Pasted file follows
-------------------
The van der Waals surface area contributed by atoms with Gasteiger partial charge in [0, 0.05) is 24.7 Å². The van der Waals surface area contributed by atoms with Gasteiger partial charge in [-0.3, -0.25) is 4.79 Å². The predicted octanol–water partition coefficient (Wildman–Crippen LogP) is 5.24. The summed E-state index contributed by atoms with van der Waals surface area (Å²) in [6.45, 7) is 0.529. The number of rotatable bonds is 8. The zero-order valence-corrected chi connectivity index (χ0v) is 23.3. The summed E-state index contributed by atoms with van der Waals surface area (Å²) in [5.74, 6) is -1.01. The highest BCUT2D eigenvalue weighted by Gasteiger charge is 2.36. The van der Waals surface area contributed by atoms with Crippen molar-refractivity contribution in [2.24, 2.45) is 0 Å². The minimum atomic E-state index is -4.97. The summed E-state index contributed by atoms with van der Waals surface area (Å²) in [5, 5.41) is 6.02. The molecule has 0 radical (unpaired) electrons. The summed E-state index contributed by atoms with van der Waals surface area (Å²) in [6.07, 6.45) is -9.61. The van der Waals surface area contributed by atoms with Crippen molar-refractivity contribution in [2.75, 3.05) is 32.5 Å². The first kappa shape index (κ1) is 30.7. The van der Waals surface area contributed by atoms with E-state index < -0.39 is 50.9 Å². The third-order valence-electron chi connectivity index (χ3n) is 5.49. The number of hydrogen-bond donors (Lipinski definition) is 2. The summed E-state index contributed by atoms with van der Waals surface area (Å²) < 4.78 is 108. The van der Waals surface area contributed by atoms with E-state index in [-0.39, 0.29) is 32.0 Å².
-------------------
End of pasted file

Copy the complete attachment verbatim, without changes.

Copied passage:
The van der Waals surface area contributed by atoms with Gasteiger partial charge in [0, 0.05) is 24.7 Å². The van der Waals surface area contributed by atoms with Gasteiger partial charge in [-0.3, -0.25) is 4.79 Å². The predicted octanol–water partition coefficient (Wildman–Crippen LogP) is 5.24. The summed E-state index contributed by atoms with van der Waals surface area (Å²) in [6.45, 7) is 0.529. The number of rotatable bonds is 8. The zero-order valence-corrected chi connectivity index (χ0v) is 23.3. The summed E-state index contributed by atoms with van der Waals surface area (Å²) in [5.74, 6) is -1.01. The highest BCUT2D eigenvalue weighted by Gasteiger charge is 2.36. The van der Waals surface area contributed by atoms with Crippen molar-refractivity contribution in [2.24, 2.45) is 0 Å². The minimum atomic E-state index is -4.97. The summed E-state index contributed by atoms with van der Waals surface area (Å²) in [5, 5.41) is 6.02. The molecule has 0 radical (unpaired) electrons. The summed E-state index contributed by atoms with van der Waals surface area (Å²) in [6.07, 6.45) is -9.61. The van der Waals surface area contributed by atoms with Crippen molar-refractivity contribution in [2.75, 3.05) is 32.5 Å². The first kappa shape index (κ1) is 30.7. The van der Waals surface area contributed by atoms with E-state index < -0.39 is 50.9 Å². The third-order valence-electron chi connectivity index (χ3n) is 5.49. The number of hydrogen-bond donors (Lipinski definition) is 2. The summed E-state index contributed by atoms with van der Waals surface area (Å²) < 4.78 is 108. The van der Waals surface area contributed by atoms with E-state index in [-0.39, 0.29) is 32.0 Å².